by A.E. Weisgerber

Imagine seeing a puffball mushroom in a field and knowing its name is Calvatia gigantea. Such a one appeared Wednesday.

Imagine you are a suburban housewife who knows only this mushroom, a safe one, and how to peel and slice pure firm ovals of white.

Imagine you are the middle-aged husband who sees her tender this skull of curiosity toward home and know it is being tendered to you, when suddenly you’re stood in your boyhood kitchen – Nana’s house in the swamp – the first place you’d tasted wild asparagus, hen-of-the-woods sautéed in butter.

Imagine that next year, and many thereafter, you are Calvatia gigantea and you remain ready to growl, a little mechanism inside you clicking toward a burst of air, like Tipu Sultan’s Tiger. Your insides proceed as a chalet clock’s do, toward cu- and then -ckoo, and imagine how, before your own bellows fills, a pretty housewife spies you and kneels beside you to inspect your loamy cord, then holds you and washes you and lays you bare.

Imagine you are the fork, warmed by a sweet girl’s mouth, warmed by a boy’s light lips, ferrying mycorrhizae’s temporal gift, then: being washed carefully and dried and laid in quiet calm until who knows when.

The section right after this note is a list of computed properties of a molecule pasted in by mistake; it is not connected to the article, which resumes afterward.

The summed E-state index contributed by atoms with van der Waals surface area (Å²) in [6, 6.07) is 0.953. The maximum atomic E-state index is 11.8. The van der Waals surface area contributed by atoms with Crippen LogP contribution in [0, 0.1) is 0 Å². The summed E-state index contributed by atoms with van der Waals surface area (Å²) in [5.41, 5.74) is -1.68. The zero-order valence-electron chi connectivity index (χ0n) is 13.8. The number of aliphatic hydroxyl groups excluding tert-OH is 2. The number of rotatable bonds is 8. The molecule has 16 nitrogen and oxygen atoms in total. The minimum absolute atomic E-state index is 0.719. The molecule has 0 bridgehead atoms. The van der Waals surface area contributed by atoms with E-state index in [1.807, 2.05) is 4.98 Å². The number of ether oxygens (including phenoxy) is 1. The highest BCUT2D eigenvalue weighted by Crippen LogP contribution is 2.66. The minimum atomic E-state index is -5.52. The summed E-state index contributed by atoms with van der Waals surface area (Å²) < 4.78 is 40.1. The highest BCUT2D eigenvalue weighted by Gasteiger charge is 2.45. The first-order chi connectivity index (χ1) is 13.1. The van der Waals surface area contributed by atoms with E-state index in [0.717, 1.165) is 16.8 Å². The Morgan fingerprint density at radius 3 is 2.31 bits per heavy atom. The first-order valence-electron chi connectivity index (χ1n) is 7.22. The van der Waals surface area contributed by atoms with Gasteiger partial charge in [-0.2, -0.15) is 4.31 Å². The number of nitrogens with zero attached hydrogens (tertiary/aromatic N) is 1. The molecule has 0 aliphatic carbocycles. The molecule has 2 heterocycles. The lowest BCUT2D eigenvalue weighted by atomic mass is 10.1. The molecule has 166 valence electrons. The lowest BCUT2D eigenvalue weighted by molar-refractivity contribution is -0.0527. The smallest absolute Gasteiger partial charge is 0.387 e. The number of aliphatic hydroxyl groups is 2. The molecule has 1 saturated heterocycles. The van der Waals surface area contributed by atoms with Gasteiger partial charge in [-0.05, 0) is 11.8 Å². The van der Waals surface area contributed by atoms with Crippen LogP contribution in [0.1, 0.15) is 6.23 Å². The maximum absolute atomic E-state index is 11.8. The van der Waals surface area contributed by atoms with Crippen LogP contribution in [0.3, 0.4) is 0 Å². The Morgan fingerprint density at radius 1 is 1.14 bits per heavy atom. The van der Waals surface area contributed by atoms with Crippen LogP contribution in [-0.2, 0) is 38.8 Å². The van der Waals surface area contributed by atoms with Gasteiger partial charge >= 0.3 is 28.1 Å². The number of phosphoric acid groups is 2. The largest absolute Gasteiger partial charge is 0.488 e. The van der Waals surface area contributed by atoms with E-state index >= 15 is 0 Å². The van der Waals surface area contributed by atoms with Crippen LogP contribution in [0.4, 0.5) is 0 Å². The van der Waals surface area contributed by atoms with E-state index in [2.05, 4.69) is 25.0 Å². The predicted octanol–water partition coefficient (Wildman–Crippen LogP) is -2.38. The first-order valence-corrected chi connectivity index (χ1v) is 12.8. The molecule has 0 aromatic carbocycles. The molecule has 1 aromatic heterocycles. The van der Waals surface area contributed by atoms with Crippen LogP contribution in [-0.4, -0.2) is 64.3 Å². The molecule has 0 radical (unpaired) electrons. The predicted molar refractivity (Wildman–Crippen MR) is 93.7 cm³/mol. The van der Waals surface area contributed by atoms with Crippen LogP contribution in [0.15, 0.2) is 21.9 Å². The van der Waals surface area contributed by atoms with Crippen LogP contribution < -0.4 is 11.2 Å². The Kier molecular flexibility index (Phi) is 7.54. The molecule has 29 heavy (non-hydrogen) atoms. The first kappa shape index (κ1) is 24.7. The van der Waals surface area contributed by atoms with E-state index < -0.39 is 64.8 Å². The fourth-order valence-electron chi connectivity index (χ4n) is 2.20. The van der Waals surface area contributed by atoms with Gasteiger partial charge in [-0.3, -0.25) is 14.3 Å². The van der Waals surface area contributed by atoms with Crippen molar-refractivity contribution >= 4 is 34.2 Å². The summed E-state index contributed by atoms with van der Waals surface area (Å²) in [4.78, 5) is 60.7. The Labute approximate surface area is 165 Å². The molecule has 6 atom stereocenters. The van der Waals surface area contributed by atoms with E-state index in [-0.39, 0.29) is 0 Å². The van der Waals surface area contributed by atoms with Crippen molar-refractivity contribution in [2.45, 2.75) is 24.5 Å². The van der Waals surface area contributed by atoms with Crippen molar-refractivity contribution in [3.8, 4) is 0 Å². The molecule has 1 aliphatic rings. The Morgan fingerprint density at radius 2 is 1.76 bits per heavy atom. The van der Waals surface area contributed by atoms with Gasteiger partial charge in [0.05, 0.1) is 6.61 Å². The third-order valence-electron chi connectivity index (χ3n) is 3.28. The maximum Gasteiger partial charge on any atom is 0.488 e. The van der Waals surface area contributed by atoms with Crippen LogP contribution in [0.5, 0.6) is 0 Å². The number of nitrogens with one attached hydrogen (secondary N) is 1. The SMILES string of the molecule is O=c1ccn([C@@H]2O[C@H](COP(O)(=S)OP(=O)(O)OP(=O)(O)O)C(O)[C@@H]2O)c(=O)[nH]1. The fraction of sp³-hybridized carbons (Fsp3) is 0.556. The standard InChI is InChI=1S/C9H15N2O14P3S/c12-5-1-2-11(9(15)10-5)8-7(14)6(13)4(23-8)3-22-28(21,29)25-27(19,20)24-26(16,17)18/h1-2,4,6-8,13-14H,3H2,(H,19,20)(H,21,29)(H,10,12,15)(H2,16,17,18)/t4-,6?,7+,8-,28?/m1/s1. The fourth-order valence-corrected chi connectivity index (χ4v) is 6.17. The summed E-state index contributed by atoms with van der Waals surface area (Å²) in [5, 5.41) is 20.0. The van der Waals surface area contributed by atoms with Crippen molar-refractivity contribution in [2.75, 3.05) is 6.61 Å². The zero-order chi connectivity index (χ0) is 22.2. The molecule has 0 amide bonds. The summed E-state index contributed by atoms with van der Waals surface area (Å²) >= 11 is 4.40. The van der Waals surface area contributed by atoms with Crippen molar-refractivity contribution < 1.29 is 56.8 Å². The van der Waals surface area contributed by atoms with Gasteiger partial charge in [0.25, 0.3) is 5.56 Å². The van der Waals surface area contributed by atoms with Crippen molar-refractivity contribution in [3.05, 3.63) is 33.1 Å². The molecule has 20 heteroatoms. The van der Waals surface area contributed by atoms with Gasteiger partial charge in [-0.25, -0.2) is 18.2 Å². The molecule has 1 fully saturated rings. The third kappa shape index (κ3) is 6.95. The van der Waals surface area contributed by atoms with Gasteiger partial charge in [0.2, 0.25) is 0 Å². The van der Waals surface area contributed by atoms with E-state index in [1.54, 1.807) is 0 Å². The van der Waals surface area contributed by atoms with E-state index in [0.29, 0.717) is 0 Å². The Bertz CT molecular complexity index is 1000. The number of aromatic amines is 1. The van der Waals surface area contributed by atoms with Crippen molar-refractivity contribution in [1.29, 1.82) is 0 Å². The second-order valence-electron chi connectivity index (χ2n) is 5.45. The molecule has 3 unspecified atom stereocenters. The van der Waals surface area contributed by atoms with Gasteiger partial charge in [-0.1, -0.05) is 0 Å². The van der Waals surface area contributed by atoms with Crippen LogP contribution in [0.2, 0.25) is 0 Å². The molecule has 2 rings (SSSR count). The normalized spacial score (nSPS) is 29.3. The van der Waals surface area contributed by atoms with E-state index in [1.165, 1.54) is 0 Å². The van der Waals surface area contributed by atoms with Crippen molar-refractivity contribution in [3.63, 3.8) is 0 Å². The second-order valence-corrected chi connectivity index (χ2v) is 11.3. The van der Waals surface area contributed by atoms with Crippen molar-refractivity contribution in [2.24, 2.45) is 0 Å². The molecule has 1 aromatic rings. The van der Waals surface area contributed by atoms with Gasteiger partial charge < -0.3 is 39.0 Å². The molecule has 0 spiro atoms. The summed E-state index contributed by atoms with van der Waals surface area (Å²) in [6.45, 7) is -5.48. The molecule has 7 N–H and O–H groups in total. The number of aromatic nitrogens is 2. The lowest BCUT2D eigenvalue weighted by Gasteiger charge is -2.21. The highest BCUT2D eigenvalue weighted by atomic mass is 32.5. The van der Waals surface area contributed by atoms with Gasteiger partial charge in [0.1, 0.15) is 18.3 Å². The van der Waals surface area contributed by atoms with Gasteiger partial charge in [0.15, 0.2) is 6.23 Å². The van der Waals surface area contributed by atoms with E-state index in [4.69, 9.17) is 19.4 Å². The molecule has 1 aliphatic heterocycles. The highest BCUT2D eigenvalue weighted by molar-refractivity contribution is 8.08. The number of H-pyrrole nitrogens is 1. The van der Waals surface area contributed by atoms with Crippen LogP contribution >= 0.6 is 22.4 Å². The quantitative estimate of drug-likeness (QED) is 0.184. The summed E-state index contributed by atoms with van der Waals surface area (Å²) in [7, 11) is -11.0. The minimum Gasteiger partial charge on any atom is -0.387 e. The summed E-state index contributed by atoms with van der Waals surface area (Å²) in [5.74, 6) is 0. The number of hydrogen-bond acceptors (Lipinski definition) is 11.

Imagine you are an underground network of mycorrhizae, reaping all your energy to carry on, to be one with the world, from a sun you’ll never see, and you exchange news politely with your generous friends, the trees, and with other lives unseen themselves and who’ll never see, and your dream of the future is a fling.

About the Author

A.E. Weisgerber is from Orange, NJ. She is a 2018 Chesapeake Writer, 2017 Frost Place Scholar, 2014 Reynolds Fellow, and ASE/Reader for Wigleaf’s Top 50. Work in DIAGRAM, 3:AM Magazine, and The Alaska Star. On Twitter @aeweisgerber or visit

Post Image

Joseph Gage: Shrooms…, 2021 (Flickr)

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